Extolling the virtues of Sligo's finest
LOOK FOR Martin Enright around Sligo, and he might be everywhere... or nowhere.
He's a Kerryman, so he could be in his native Dingle. Or he might be halfway up Benbulben or Knocknarea leading a group of tourists.
Or waxing lyrically about Yeats at some of the many Sligo places the Nobel poet mentions in his works.
Or meeting Irish musicians, here or even abroad.
Then again, he might be enthralling some visitors about the wealth of Sligo's archaeology and mythology.
He might even be very quiet, lying low in some watery spot in winter with his binoculars trying to spot a migrating barnacle geese.
Such is the many roles of the retired Coolbock National School principal.
Among them: Irish culture promoter, tour guide, archaeologist, ornithologist, music lover, language enthusiast, Yeats scholar.
Sligo has been his home for 40 years. He came here after qualifying as a teacher in 1968. He had graduated in Irish and archaeology from UCD in the early 1970s.
While in Dublin he was introduced to Irish traditional music.
He recalled: "For five or six years I went to the Traditional Club in Slattery's Pub in Capel Street. It specialised in bringing in the top players of the time. I also attended Comhaltas sessions."
His interest was not accidental.
His father, a Cork-born barber, had a keen interest in music but, interestingly, not Irish traditional music.
"He came from the world of the musicals. He played the banjo and the mandolin," Martin said.
Neither did Martin's interest in nature come out of nowhere. "My background in Kerry would be fishing and hunting. My grandfather and uncle, all my mother's people, were fishermen."
With that legacy, Martin arrived in Sligo in 1974. He married Joyce Raftery, from Finisklin, whom he had met in UCD through their shared interest in archaeology.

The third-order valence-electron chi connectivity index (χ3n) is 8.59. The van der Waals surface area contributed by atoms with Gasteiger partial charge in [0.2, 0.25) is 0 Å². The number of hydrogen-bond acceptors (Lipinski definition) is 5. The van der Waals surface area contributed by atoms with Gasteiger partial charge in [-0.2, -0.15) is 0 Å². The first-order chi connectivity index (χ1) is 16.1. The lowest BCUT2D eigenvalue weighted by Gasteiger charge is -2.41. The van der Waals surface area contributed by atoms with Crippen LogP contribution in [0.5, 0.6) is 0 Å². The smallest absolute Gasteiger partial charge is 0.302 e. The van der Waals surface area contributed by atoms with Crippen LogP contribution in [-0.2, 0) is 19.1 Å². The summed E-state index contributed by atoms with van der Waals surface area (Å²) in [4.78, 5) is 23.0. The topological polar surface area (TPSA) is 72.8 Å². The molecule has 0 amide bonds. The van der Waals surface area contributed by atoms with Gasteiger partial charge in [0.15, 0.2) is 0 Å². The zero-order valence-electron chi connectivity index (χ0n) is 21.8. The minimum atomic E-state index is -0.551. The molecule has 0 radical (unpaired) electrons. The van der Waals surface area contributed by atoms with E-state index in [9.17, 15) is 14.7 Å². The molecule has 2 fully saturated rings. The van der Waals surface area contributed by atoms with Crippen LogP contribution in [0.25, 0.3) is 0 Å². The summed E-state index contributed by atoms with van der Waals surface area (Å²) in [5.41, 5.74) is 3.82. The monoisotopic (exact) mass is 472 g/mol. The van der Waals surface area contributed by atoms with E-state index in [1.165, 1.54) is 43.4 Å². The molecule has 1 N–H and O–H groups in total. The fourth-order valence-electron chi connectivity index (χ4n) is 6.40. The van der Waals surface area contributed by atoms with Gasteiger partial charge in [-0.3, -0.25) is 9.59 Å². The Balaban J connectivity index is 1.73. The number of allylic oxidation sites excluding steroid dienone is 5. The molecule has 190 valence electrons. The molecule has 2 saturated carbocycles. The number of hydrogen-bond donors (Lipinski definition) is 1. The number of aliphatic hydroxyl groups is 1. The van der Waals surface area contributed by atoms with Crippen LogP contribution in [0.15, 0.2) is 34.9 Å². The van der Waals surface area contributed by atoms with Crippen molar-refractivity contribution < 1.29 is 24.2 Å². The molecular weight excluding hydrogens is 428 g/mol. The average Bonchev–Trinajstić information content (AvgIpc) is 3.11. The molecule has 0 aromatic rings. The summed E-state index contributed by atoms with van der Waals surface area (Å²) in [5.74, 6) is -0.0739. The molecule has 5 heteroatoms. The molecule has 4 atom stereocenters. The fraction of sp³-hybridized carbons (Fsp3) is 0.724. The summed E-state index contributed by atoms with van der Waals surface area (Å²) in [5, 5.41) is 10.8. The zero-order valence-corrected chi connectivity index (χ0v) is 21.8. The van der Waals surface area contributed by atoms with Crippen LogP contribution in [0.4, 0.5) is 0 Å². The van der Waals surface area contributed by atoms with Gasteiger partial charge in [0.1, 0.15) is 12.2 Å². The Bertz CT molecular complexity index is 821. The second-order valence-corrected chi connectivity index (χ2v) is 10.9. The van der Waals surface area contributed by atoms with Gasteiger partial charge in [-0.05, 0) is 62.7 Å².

Soon, the two of them were members of the Sligo Field Club, which was, in effect, the local archeological society.
It was the late Noel Murphy, ornithological secretary of the Field Club, who introduced Martin to Sligo's wildlife.
Martin was captivated. "There are about 2,500 barnacle geese in Ireland and Sligo has almost one-third of the population.
"The winter is often too short because there is not much to learn about migration patterns. There is a very rich heritage here in Sligo.
"It has about one-seventh of all the megalithic tombs in Ireland.
"The most important megalithic complex in Europe is in this area."
As for Sligo's musicians, their impact was, ironically, greater because they emigrated, mainly to the US. There, they not only taught but recorded, preserving their legacy forever.
Martin said: "Traditional musicians from Sligo have been among the most influential of the 20th Century.
"At home here in County Sligo, there are 15 memorials or commemorative plaques to musicians. No other country has anything like it."
He described Yeats as "easily the greatest English language poet of the 19th-20th Century".
Martin added: "Yeats was using Sligo placenames in his writing from the 1880s right down to the day before his death in 1939.
"Yeats uses Benbulben, Knocknarea and Glencar on at least 11 occasions in his works. He also writes about the mythology and the whole beauty of the Sligo landscape.
"He mentions about 30 species of birds as well as plants and animals, all part of the local environment.
"Mentions of that landscape, from Glencar to the sea, Raughley and across to Knocknarea, is unparalleled in literary history."
And no better man to keep mentioning it all than Martin... even in Irish, if necessary.